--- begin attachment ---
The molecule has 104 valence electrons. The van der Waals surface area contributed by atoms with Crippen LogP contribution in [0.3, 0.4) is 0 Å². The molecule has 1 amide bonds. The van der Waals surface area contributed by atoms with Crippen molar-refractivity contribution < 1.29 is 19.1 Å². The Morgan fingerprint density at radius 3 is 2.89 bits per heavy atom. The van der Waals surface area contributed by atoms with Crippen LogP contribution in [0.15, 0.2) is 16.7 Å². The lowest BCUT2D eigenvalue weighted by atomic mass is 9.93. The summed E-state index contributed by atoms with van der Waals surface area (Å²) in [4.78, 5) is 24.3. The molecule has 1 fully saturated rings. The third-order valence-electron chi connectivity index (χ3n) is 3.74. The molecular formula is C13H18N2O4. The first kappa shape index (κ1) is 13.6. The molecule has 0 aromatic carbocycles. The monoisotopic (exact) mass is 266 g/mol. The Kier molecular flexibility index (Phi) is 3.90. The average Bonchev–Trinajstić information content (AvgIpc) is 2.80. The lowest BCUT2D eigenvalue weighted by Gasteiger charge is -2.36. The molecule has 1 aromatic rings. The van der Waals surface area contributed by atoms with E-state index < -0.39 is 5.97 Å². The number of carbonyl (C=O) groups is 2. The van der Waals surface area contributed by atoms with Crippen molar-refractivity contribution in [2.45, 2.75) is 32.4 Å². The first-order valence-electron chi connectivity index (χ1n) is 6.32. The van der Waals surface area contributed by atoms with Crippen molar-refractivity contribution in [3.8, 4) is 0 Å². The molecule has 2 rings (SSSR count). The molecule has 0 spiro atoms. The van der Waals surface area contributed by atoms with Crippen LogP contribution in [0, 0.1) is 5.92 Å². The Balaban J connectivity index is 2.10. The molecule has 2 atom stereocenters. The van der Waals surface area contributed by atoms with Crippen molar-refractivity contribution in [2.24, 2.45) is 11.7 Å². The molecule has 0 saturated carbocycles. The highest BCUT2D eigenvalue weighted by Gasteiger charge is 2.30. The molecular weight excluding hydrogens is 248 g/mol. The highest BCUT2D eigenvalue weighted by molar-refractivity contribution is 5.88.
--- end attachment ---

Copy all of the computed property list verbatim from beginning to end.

The molecule has 104 valence electrons. The van der Waals surface area contributed by atoms with Crippen LogP contribution in [0.3, 0.4) is 0 Å². The molecule has 1 amide bonds. The van der Waals surface area contributed by atoms with Crippen molar-refractivity contribution < 1.29 is 19.1 Å². The Morgan fingerprint density at radius 3 is 2.89 bits per heavy atom. The van der Waals surface area contributed by atoms with Crippen LogP contribution in [0.15, 0.2) is 16.7 Å². The lowest BCUT2D eigenvalue weighted by atomic mass is 9.93. The summed E-state index contributed by atoms with van der Waals surface area (Å²) in [4.78, 5) is 24.3. The molecule has 1 fully saturated rings. The third-order valence-electron chi connectivity index (χ3n) is 3.74. The molecular formula is C13H18N2O4. The first kappa shape index (κ1) is 13.6. The molecule has 0 aromatic carbocycles. The monoisotopic (exact) mass is 266 g/mol. The Kier molecular flexibility index (Phi) is 3.90. The average Bonchev–Trinajstić information content (AvgIpc) is 2.80. The lowest BCUT2D eigenvalue weighted by Gasteiger charge is -2.36. The molecule has 1 aromatic rings. The van der Waals surface area contributed by atoms with E-state index < -0.39 is 5.97 Å². The number of carbonyl (C=O) groups is 2. The van der Waals surface area contributed by atoms with Crippen molar-refractivity contribution in [2.45, 2.75) is 32.4 Å². The first-order valence-electron chi connectivity index (χ1n) is 6.32. The van der Waals surface area contributed by atoms with Crippen molar-refractivity contribution in [3.8, 4) is 0 Å². The molecule has 2 rings (SSSR count). The molecule has 0 spiro atoms. The van der Waals surface area contributed by atoms with Crippen LogP contribution in [0, 0.1) is 5.92 Å². The Balaban J connectivity index is 2.10. The molecule has 2 atom stereocenters. The van der Waals surface area contributed by atoms with Crippen molar-refractivity contribution in [2.24, 2.45) is 11.7 Å². The molecule has 0 saturated carbocycles. The highest BCUT2D eigenvalue weighted by Gasteiger charge is 2.30. The molecular weight excluding hydrogens is 248 g/mol. The highest BCUT2D eigenvalue weighted by molar-refractivity contribution is 5.88.